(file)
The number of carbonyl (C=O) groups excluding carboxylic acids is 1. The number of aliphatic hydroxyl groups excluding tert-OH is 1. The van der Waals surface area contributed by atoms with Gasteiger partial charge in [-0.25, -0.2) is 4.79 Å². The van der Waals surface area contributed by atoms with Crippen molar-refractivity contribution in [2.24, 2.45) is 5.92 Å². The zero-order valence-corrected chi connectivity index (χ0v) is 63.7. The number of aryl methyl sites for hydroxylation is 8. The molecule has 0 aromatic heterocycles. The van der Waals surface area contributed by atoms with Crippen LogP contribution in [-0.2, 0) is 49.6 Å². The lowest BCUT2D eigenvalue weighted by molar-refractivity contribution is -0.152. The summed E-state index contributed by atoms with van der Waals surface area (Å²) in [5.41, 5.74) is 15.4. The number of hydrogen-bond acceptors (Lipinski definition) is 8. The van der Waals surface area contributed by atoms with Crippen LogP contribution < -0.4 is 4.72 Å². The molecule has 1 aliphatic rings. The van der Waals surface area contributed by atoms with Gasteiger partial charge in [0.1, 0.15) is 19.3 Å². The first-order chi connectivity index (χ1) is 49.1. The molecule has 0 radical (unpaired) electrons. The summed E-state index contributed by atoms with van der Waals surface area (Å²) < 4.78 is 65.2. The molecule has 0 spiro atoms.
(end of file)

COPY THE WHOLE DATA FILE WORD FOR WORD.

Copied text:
The number of carbonyl (C=O) groups excluding carboxylic acids is 1. The number of aliphatic hydroxyl groups excluding tert-OH is 1. The van der Waals surface area contributed by atoms with Gasteiger partial charge in [-0.25, -0.2) is 4.79 Å². The van der Waals surface area contributed by atoms with Crippen molar-refractivity contribution in [2.24, 2.45) is 5.92 Å². The zero-order valence-corrected chi connectivity index (χ0v) is 63.7. The number of aryl methyl sites for hydroxylation is 8. The molecule has 0 aromatic heterocycles. The van der Waals surface area contributed by atoms with Crippen LogP contribution in [-0.2, 0) is 49.6 Å². The lowest BCUT2D eigenvalue weighted by molar-refractivity contribution is -0.152. The summed E-state index contributed by atoms with van der Waals surface area (Å²) in [5.41, 5.74) is 15.4. The number of hydrogen-bond acceptors (Lipinski definition) is 8. The van der Waals surface area contributed by atoms with Crippen LogP contribution < -0.4 is 4.72 Å². The molecule has 1 aliphatic rings. The van der Waals surface area contributed by atoms with Gasteiger partial charge in [0.1, 0.15) is 19.3 Å². The first-order chi connectivity index (χ1) is 49.1. The molecule has 0 radical (unpaired) electrons. The summed E-state index contributed by atoms with van der Waals surface area (Å²) < 4.78 is 65.2. The molecule has 0 spiro atoms.